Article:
LIFESTYLE

Brazilian Government Accused Of Failing To Protect Indigenous

An indigenous man smokes a pipe inside the abandoned old Indian museum in Rio de Janeiro, Brazil, Thursday, March 21, 2013. Brazilian Federal Court ruled that indigenous people who have been occupying the building since 2006 have to leave the area because it is next to the Maracana stadium, which will be the site of the final match of the 2014 World Cup soccer tournament and the opening and closing ceremonies of the 2016 Olympic games. Authorities say the compound must go as the area around the stadium is being transformed into a shopping and sports entertainment hub. (AP Photo/Felipe Dana)

An indigenous man smokes a pipe inside the abandoned old Indian museum in Rio de Janeiro, Brazil, Thursday, March 21, 2013. Brazilian Federal Court ruled that indigenous people who have been occupying the building since 2006 have to leave the area because it is next to the Maracana stadium, which will be the site of the final match of the 2014 World Cup soccer tournament and the opening and closing ceremonies of the 2016 Olympic games. Authorities say the compound must go as the area around the stadium is being transformed into a shopping and sports entertainment hub. (AP Photo/Felipe Dana)  (AP2013)

A British-based Indian rights group said Brazil's government has failed to comply with a court order to protect the Awa indigenous people in the Amazon jungles.

Survival International said in a statement that authorities have ignored a federal judge's deadline "to evict all invaders from the heartland of Earth's most threatened tribe by the end of March." It said the deadline passed and not a single illegal logger or settler has been evicted.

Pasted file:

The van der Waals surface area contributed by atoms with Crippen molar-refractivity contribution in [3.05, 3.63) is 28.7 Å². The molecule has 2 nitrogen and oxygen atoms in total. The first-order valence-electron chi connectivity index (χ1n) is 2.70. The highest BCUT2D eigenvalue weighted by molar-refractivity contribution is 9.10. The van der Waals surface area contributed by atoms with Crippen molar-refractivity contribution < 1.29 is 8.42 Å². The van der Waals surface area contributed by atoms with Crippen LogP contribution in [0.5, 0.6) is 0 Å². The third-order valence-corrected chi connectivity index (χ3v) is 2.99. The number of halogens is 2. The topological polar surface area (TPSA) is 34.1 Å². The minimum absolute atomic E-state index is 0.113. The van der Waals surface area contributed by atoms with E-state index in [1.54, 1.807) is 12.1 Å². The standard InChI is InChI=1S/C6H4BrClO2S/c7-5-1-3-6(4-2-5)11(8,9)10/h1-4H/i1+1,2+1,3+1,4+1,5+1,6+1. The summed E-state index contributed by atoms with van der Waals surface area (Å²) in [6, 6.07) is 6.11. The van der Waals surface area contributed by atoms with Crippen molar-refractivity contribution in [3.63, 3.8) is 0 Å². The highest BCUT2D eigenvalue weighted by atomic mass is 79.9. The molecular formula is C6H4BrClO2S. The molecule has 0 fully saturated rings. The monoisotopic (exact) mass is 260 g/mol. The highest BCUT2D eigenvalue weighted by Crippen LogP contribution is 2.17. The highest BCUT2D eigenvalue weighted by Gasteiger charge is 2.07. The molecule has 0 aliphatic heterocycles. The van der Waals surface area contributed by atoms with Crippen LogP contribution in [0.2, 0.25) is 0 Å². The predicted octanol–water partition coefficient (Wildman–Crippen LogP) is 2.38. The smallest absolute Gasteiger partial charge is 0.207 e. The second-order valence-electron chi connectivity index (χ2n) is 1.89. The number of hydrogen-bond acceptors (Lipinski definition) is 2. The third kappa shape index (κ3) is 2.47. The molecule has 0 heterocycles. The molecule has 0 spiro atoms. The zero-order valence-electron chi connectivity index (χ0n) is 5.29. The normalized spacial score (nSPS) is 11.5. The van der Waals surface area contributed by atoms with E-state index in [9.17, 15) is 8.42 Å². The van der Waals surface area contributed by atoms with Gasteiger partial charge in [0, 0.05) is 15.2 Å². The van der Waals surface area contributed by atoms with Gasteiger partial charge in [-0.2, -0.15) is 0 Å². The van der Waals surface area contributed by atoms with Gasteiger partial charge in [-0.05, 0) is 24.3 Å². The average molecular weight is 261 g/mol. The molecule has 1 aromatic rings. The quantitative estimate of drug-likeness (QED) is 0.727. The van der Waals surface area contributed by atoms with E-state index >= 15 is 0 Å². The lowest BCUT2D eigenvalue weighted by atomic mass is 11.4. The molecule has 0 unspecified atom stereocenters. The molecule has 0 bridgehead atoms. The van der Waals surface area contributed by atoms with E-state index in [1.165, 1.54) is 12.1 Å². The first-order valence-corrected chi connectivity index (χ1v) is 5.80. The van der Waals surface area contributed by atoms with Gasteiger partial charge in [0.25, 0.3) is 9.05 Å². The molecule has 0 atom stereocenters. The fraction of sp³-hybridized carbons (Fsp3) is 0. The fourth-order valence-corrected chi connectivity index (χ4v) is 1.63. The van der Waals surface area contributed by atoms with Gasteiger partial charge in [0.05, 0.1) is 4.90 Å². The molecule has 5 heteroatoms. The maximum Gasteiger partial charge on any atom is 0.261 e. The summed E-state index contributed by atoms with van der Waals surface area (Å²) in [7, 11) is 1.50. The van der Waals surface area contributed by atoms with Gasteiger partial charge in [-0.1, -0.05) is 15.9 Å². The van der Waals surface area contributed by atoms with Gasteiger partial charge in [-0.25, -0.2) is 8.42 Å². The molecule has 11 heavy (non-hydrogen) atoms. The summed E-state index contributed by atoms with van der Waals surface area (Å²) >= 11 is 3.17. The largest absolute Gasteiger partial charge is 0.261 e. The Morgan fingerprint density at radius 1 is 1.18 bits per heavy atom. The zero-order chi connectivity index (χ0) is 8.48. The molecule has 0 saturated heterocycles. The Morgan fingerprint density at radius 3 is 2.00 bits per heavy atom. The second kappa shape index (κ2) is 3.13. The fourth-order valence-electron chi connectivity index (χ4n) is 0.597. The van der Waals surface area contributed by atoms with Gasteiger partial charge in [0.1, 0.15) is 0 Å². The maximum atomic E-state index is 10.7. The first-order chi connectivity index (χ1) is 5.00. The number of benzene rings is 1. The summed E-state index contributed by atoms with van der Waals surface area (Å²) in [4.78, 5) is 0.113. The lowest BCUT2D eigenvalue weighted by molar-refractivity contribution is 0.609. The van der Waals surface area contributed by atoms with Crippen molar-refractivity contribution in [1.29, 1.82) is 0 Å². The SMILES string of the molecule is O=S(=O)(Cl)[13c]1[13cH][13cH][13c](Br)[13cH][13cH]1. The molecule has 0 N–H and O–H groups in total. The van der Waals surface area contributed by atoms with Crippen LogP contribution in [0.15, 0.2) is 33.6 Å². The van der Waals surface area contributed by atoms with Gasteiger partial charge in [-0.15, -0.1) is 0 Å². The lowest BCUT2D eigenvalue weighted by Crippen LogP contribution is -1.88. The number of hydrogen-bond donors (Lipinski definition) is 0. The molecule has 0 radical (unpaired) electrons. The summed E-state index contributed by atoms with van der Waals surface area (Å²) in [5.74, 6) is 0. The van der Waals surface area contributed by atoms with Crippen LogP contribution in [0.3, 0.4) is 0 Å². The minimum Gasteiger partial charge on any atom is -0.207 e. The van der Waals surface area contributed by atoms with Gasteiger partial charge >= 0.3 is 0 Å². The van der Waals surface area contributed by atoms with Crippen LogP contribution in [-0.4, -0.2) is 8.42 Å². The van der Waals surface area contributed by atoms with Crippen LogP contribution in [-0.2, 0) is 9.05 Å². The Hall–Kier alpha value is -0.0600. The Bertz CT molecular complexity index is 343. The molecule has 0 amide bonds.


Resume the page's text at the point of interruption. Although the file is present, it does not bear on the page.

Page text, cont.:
On March 12, 2012, judge Jirair Aram Meguerian ordered that all the loggers and settlers be removed within 12 months.

The organization said the Awa tribe "is at extreme risk of extinction."

It added that Funai, Brazil's indigenous affairs agency was "still waiting for support from the Justice Ministry, the federal police and central government to evict the invaders."

Funai's press office said it had no immediate comment. Calls to the Justice Ministry and federal police went unanswered.

Survival International said that more than 30 percent of Awa territory has been deforested and that loggers are "rapidly closing in on their communities and have already been marking trees for deforestation.

It quotes an Awa Indian called Haikaramoka'a, as saying: "The loggers are ruining our forest. They have built roads. We are scared; they could go after the uncontacted Indians. We are scared because the loggers could kill us, and the uncontacted Indians."

About 100 of the 450 Awa remain uncontacted and are at particular risk of diseases brought in by the outsiders. Survival International said.

Based on reporting by The Associated Press.

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